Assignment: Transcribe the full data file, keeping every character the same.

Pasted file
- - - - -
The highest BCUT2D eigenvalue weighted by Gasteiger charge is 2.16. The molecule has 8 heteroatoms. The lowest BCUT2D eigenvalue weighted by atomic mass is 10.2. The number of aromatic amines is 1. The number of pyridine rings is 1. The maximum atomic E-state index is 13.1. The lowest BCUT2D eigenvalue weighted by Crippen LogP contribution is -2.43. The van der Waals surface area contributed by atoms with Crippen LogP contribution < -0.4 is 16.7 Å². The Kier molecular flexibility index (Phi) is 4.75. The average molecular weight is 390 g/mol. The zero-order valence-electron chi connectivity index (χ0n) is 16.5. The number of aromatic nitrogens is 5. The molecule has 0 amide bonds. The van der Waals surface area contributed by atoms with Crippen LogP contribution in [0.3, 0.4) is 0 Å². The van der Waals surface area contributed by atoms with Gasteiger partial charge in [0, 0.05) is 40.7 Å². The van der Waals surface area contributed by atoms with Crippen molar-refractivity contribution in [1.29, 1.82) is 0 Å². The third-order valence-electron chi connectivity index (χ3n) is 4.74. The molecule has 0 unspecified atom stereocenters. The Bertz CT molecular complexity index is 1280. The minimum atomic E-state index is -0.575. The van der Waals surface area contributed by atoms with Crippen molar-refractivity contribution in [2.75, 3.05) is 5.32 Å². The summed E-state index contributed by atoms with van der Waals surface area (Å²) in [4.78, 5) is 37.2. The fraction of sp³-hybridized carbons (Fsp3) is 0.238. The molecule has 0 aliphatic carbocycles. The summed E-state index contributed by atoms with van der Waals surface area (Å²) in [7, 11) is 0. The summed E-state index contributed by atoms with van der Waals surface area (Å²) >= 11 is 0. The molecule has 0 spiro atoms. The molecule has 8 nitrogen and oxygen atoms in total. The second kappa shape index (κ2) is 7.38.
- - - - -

The highest BCUT2D eigenvalue weighted by Gasteiger charge is 2.16. The molecule has 8 heteroatoms. The lowest BCUT2D eigenvalue weighted by atomic mass is 10.2. The number of aromatic amines is 1. The number of pyridine rings is 1. The maximum atomic E-state index is 13.1. The lowest BCUT2D eigenvalue weighted by Crippen LogP contribution is -2.43. The van der Waals surface area contributed by atoms with Crippen LogP contribution < -0.4 is 16.7 Å². The Kier molecular flexibility index (Phi) is 4.75. The average molecular weight is 390 g/mol. The zero-order valence-electron chi connectivity index (χ0n) is 16.5. The number of aromatic nitrogens is 5. The molecule has 0 amide bonds. The van der Waals surface area contributed by atoms with Crippen LogP contribution in [0.3, 0.4) is 0 Å². The van der Waals surface area contributed by atoms with Gasteiger partial charge in [0, 0.05) is 40.7 Å². The van der Waals surface area contributed by atoms with Crippen molar-refractivity contribution in [1.29, 1.82) is 0 Å². The third-order valence-electron chi connectivity index (χ3n) is 4.74. The molecule has 0 unspecified atom stereocenters. The Bertz CT molecular complexity index is 1280. The minimum atomic E-state index is -0.575. The van der Waals surface area contributed by atoms with Crippen molar-refractivity contribution in [2.75, 3.05) is 5.32 Å². The summed E-state index contributed by atoms with van der Waals surface area (Å²) in [4.78, 5) is 37.2. The fraction of sp³-hybridized carbons (Fsp3) is 0.238. The molecule has 0 aliphatic carbocycles. The summed E-state index contributed by atoms with van der Waals surface area (Å²) in [7, 11) is 0. The summed E-state index contributed by atoms with van der Waals surface area (Å²) >= 11 is 0. The molecule has 0 spiro atoms. The molecule has 8 nitrogen and oxygen atoms in total. The second kappa shape index (κ2) is 7.38.